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for a legislative body must be held to intend to keep within its powers. No stronger instance of the application of this principle of interpretation could be cited than that afforded by the very recent case which came before the Judicial Committee of the Privy Council, from New South Wales (w). The legislature of that colony had enacted:
“ Whosoever being married, marries another person during the life of the former husband or wife, wheresoever such second marriage takes place, shall be liable to penal servitude for seven years."
The Lord Chancellor (Lord Halsbury), in delivering the judgment of the Committee, says:
In the first place it is necessary to construe the word .whosoever'; and in its proper meaning it comprehends all persons all over the world, natives of whatever country. The next word which is to be construed is · wheresoever.' There is no limit of person according to one construction of “whosoever,' and the word · wherescever,' is equally universal in its application. Therefore, if their Lordships construe the statute as it stands, and upon the bare words, any person married to any other person, who marries. a second time anywhere in the habitable globe, is amenable to the criminal jurisdiction of New South Wales, if he can be caught in that colony. That seems to their Lordslips to be an impossible construction of the statute; the colony can have no such jurisdiction, and their Lordships do not desire to attribute to the colonial legislature an effort to enlarge their jurisdiction to such an extent as would be inconsistent with the powers committed to a colony, and, indeed, inconsistent with the most. familiar principles of international law. It therefore becomes necessary to search for limitations to see what would be the reasonable limitation to apply to words so general ; and their Lordships take it, that the words, whosoever being married,' mean, whosoever being married, and who is amenable, at the time of the offence committed, to the jurisdiction of the colony of New South Wales.' .
Wheresoerer ' may be read, “wheresoever in this colony
. . It appears to their Lordships that the effect of giving the wider interpretation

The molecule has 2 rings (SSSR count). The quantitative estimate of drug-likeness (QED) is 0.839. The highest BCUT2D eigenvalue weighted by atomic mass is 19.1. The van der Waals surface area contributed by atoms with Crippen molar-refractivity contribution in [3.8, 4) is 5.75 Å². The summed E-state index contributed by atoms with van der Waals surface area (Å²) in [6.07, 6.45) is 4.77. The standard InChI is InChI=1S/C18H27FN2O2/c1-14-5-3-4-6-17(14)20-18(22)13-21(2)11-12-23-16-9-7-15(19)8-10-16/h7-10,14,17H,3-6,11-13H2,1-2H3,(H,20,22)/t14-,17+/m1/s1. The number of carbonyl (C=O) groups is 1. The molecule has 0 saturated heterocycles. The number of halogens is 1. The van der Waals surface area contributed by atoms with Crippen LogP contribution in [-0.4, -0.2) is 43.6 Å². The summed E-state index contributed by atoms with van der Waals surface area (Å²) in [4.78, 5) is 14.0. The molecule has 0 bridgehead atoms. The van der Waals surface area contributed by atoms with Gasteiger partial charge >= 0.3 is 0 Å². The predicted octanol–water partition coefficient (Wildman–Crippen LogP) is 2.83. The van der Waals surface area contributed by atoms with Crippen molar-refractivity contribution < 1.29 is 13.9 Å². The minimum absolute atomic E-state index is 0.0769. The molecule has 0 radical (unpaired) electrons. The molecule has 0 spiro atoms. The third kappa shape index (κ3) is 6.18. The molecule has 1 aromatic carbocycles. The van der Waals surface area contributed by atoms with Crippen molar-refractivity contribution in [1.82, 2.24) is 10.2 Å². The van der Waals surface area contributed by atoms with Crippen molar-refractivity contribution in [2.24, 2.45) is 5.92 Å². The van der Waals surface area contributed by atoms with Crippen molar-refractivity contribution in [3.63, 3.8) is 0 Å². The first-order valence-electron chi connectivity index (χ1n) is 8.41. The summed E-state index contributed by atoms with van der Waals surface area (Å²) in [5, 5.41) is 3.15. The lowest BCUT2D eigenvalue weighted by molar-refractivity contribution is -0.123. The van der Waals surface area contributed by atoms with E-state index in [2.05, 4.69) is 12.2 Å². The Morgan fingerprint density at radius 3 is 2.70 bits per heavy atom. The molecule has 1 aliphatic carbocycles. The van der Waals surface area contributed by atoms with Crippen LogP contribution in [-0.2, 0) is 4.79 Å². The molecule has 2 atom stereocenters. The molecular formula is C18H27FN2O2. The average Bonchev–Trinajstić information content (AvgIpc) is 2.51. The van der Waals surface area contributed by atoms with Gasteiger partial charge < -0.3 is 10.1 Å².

(10) Macleod v. Atty.-Genl. of N. S. W., A. C. (1891) 455.
to this statute would be
that the statute was ultra rires of the colonial legislature to pass. Their Lordships are far from suggesting that the legislature of the colony did mean to give to themselves so wide a jurisdiction." a neat way of " letting them down easy!” What the colonial legislature did really intend can hardly be matter of doubt, but, in favor of validity, it was held that they could not be even supposed to have intended to go beyond the limits of their legislative competence (x).
The B. N. A. Act, as we all know, is largely founded on the resolutions of the Quebec Conference, and the question naturally arises, how far may these resolutions be looked at in interpreting the B. N. A. Act? Canadian judges have frequently quoted from the resolutions, and have utilized them to aid in the construction of doubtful passages in the Act; but it is worthy of note that the tribunal of last resort-the Judicial Committee of the Privy Council-has never made reference to them in its judgments. In the decision of questions strictly legalsuch as would come before the courts rather than before the legislatures—these resolutions can afford, at all events at this date, very little assistance, and at the most only in the absence of all light from other parts of the statute, or in cases perhaps where these resolutions might clearly support or negative one of two possible interpretations. The fact that the B. N. A. Act must be judicially interpreted as expressing the will of the Imperial parliament, rather than of the federating provinces, tends to make it very doubtful
(r) See, also, Atty. Genl. for Canada v. Atty. Genl. of Ontario. 20 0. R. at pp. 245.6, and 19 (). A. R. at p. 33. Many other canons of construction will be found throughout the cases which have involved consideration of the B. N. A. Act. See notes to the various sections, post. In this place we have endeavored to gather into one chapter the most important of those rules which aid in the determination of the line of division between the Dominion and the Provinces. It should perhaps be noticed here that the Judicial Committee of the Privy Council have not been unmindful of the large political character of the B. N. A. Act. See Atty. Genl. of Ont. v. Mercer, 8 App. Cas. at p. 778.
how far, if at all, it is proper to refer to these resolutions. The fact, too, that they were subjected to revision by the delegates from the various provinces, at London, renders them still more unreliable as legal guides to the interpretation of the B. N. A. Act.